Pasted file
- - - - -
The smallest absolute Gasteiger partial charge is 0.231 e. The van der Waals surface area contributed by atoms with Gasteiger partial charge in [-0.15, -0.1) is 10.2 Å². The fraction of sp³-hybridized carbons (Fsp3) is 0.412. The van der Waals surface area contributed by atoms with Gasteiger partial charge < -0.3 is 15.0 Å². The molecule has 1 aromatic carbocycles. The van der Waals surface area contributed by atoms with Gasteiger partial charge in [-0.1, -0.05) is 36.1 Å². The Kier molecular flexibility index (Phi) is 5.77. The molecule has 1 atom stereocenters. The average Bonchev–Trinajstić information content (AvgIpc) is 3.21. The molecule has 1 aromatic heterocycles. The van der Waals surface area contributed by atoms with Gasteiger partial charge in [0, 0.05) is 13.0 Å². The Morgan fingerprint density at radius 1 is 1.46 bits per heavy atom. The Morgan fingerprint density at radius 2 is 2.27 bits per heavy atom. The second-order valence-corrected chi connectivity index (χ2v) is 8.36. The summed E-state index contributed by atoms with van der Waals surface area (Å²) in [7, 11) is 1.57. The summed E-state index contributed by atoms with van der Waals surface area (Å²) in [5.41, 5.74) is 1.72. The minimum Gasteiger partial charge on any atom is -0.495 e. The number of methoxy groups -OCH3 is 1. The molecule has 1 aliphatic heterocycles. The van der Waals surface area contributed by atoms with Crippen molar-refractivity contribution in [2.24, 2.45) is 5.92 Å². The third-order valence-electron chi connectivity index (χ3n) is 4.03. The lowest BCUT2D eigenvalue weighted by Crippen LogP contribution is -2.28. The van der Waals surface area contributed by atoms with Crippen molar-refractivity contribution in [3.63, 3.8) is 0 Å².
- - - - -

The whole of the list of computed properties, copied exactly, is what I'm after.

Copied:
The smallest absolute Gasteiger partial charge is 0.231 e. The van der Waals surface area contributed by atoms with Gasteiger partial charge in [-0.15, -0.1) is 10.2 Å². The fraction of sp³-hybridized carbons (Fsp3) is 0.412. The van der Waals surface area contributed by atoms with Gasteiger partial charge < -0.3 is 15.0 Å². The molecule has 1 aromatic carbocycles. The van der Waals surface area contributed by atoms with Gasteiger partial charge in [-0.1, -0.05) is 36.1 Å². The Kier molecular flexibility index (Phi) is 5.77. The molecule has 1 atom stereocenters. The average Bonchev–Trinajstić information content (AvgIpc) is 3.21. The molecule has 1 aromatic heterocycles. The van der Waals surface area contributed by atoms with Gasteiger partial charge in [0, 0.05) is 13.0 Å². The Morgan fingerprint density at radius 1 is 1.46 bits per heavy atom. The Morgan fingerprint density at radius 2 is 2.27 bits per heavy atom. The second-order valence-corrected chi connectivity index (χ2v) is 8.36. The summed E-state index contributed by atoms with van der Waals surface area (Å²) in [7, 11) is 1.57. The summed E-state index contributed by atoms with van der Waals surface area (Å²) in [5.41, 5.74) is 1.72. The minimum Gasteiger partial charge on any atom is -0.495 e. The number of methoxy groups -OCH3 is 1. The molecule has 1 aliphatic heterocycles. The van der Waals surface area contributed by atoms with Crippen molar-refractivity contribution in [2.24, 2.45) is 5.92 Å². The third-order valence-electron chi connectivity index (χ3n) is 4.03. The lowest BCUT2D eigenvalue weighted by Crippen LogP contribution is -2.28. The van der Waals surface area contributed by atoms with Crippen molar-refractivity contribution in [3.63, 3.8) is 0 Å².